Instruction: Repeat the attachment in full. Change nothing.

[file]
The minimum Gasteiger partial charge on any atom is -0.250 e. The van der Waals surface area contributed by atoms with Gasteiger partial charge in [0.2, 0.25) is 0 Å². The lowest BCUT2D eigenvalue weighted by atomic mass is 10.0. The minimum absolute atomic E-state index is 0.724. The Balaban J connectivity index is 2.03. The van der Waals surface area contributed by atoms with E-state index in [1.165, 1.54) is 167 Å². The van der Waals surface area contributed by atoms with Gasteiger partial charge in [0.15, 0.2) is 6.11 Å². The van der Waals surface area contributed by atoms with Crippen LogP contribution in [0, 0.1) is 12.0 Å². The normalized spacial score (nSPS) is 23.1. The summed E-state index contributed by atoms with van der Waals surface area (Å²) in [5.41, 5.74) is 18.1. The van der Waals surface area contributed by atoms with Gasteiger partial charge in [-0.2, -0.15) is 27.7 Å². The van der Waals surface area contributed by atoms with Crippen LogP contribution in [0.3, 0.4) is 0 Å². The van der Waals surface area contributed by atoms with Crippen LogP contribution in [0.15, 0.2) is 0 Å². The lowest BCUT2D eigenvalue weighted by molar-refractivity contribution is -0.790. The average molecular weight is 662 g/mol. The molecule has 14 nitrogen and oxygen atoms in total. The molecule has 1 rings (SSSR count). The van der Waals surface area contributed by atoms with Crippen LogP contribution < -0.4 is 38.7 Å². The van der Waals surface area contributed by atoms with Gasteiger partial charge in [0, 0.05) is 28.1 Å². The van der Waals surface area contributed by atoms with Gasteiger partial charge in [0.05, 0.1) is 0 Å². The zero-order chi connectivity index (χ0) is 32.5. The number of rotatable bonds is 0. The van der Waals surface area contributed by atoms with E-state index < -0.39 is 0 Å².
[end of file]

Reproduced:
The minimum Gasteiger partial charge on any atom is -0.250 e. The van der Waals surface area contributed by atoms with Gasteiger partial charge in [0.2, 0.25) is 0 Å². The lowest BCUT2D eigenvalue weighted by atomic mass is 10.0. The minimum absolute atomic E-state index is 0.724. The Balaban J connectivity index is 2.03. The van der Waals surface area contributed by atoms with E-state index in [1.165, 1.54) is 167 Å². The van der Waals surface area contributed by atoms with Gasteiger partial charge in [0.15, 0.2) is 6.11 Å². The van der Waals surface area contributed by atoms with Crippen LogP contribution in [0, 0.1) is 12.0 Å². The normalized spacial score (nSPS) is 23.1. The summed E-state index contributed by atoms with van der Waals surface area (Å²) in [5.41, 5.74) is 18.1. The van der Waals surface area contributed by atoms with Gasteiger partial charge in [-0.2, -0.15) is 27.7 Å². The van der Waals surface area contributed by atoms with Crippen LogP contribution in [0.3, 0.4) is 0 Å². The van der Waals surface area contributed by atoms with Crippen LogP contribution in [0.15, 0.2) is 0 Å². The lowest BCUT2D eigenvalue weighted by molar-refractivity contribution is -0.790. The average molecular weight is 662 g/mol. The molecule has 14 nitrogen and oxygen atoms in total. The molecule has 1 rings (SSSR count). The van der Waals surface area contributed by atoms with Crippen LogP contribution < -0.4 is 38.7 Å². The van der Waals surface area contributed by atoms with Gasteiger partial charge in [0, 0.05) is 28.1 Å². The van der Waals surface area contributed by atoms with Gasteiger partial charge in [0.05, 0.1) is 0 Å². The zero-order chi connectivity index (χ0) is 32.5. The number of rotatable bonds is 0. The van der Waals surface area contributed by atoms with E-state index < -0.39 is 0 Å².